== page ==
Plastic items account for 81% of all trash found in national parks and other public lands across the country, according to a report released Tuesday by an advocacy group.
The analysis, by Plastic-Free Parks TrashBlitz, a community project that tracks plastic pollution in parks, focused on trash collected by more than 500 volunteers during 44 cleanups at National Park Service sites in July. to September.
It also included sample data from a five-day cleanup event at Yosemite National Park in California, where 1,300 volunteers collected 14,780 pounds of trash over a five-day period.
While packaging for food and drink-related items accounted for 45% of all litter, volunteers recorded a wide variety of litter, including cigarette butts, bottle caps, combs, condoms, wipes, toothpicks, tape, gloves, shoes, lighters, toys and bracelets.
TrashBlitz is a data collection platform and research project created by the 5 Gyres Institute, which focuses on plastic pollution.
The study’s organizers said it underscores “an urgent need for policy and legislative change that addresses single-use plastic in national parks“.
“We must take immediate action to reduce plastic pollution at its source – by eliminating the sale, distribution and use of all single-use disposable plastics and investing in reuse infrastructure and sustainable packaging choices. “said Alison Waliszewski, policy director of 5 Gyres. Institute.
Interior Secretary Deb Haaland, who oversees the park service, said in June the department would reduce and phase out the purchase, sale and distribution of all $480 million single-use plastic products. acres of public land over the next 10 years.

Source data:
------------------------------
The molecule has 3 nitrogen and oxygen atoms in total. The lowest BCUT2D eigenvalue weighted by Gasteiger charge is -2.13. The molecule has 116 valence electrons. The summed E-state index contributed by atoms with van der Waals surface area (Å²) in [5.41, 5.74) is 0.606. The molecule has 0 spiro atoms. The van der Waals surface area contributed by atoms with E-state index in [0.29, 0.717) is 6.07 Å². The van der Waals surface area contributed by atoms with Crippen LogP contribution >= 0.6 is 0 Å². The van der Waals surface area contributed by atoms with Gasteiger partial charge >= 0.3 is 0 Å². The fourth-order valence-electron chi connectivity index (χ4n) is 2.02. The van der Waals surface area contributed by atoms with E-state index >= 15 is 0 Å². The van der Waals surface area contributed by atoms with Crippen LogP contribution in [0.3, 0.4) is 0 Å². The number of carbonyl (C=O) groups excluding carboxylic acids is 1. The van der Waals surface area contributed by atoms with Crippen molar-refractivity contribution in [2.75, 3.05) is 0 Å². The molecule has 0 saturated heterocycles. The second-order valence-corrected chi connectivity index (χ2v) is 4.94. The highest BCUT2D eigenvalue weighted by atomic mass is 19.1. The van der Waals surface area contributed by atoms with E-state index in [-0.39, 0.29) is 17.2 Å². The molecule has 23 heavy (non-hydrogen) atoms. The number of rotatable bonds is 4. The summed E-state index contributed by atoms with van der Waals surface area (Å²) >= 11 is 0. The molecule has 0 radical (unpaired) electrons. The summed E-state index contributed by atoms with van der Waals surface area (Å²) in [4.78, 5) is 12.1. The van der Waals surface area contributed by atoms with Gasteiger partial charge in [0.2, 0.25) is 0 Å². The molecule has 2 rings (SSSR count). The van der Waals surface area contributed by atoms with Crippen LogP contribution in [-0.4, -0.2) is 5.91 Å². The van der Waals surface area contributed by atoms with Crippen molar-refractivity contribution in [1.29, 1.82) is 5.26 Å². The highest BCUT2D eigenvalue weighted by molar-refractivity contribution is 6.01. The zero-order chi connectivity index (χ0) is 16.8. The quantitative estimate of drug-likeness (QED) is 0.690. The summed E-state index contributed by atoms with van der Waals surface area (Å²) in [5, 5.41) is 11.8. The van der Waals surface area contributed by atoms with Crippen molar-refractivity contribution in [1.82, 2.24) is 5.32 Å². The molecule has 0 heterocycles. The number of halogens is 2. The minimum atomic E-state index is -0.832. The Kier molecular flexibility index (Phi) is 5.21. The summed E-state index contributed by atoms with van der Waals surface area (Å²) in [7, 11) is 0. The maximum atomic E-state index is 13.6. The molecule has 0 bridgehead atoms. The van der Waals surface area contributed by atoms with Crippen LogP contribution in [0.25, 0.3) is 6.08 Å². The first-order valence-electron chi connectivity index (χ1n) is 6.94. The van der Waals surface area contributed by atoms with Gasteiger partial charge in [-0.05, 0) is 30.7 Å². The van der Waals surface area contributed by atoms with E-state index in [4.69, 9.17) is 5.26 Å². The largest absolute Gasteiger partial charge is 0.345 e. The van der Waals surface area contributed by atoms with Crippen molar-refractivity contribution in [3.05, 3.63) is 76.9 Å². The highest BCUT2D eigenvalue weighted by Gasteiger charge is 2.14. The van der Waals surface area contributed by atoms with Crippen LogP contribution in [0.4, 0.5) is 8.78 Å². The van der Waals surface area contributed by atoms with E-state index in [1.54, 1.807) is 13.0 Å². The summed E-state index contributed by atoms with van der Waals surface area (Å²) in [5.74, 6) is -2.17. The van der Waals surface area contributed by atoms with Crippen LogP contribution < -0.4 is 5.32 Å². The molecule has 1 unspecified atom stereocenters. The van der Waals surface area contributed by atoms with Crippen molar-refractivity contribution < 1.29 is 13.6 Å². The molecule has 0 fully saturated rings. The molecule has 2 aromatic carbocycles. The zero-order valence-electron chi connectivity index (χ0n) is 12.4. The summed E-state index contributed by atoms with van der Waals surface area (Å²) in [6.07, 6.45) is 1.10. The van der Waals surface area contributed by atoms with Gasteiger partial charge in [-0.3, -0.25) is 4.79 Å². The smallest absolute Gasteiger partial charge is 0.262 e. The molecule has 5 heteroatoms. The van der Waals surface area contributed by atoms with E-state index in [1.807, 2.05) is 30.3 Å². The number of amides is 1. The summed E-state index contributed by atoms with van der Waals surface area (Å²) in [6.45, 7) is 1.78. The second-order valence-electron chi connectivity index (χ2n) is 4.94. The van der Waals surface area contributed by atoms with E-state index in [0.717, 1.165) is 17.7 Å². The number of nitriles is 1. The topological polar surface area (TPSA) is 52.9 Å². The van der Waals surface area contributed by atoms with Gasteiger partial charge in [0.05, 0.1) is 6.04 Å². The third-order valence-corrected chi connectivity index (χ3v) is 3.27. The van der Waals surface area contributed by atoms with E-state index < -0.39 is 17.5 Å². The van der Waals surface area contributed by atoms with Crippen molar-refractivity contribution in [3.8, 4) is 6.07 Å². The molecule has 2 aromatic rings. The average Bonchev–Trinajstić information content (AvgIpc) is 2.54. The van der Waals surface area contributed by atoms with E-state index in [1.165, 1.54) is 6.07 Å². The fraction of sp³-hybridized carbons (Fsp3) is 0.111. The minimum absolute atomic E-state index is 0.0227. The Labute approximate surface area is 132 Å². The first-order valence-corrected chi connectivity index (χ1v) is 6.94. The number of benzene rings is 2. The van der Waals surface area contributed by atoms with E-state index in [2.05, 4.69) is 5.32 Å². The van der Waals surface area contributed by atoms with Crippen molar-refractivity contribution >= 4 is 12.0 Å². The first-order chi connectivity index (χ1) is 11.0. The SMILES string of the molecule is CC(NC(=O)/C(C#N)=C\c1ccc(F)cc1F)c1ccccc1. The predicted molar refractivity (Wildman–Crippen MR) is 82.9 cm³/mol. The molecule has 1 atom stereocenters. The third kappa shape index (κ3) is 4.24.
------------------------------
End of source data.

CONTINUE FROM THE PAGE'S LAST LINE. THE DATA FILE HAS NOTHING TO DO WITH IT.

“As stewards of the country’s public lands, including national parks and national wildlife refuges, and as the agency responsible for the conservation and management of fish, wildlife, plants and their habitats , we are uniquely positioned to do better for our Earth,” Haaland said at the time (green wireJune 8).
But in August, a coalition of environmental groups criticized the plan, saying it “lacks urgency” and should instead be done within two years, before the next presidential election (E&E News PMAugust 10).
Green groups said the new report once again underscores the need for Haaland and the park service to act more quickly.
“Citizen science has spoken: plastic pollution is a problem in our national parks, and single-use plastic is at the top of the list of collected litter,” said Christy Leavitt, campaign director for Oceana. “Our parks and wildlife cannot wait 10 years to reverse this pollution crisis.”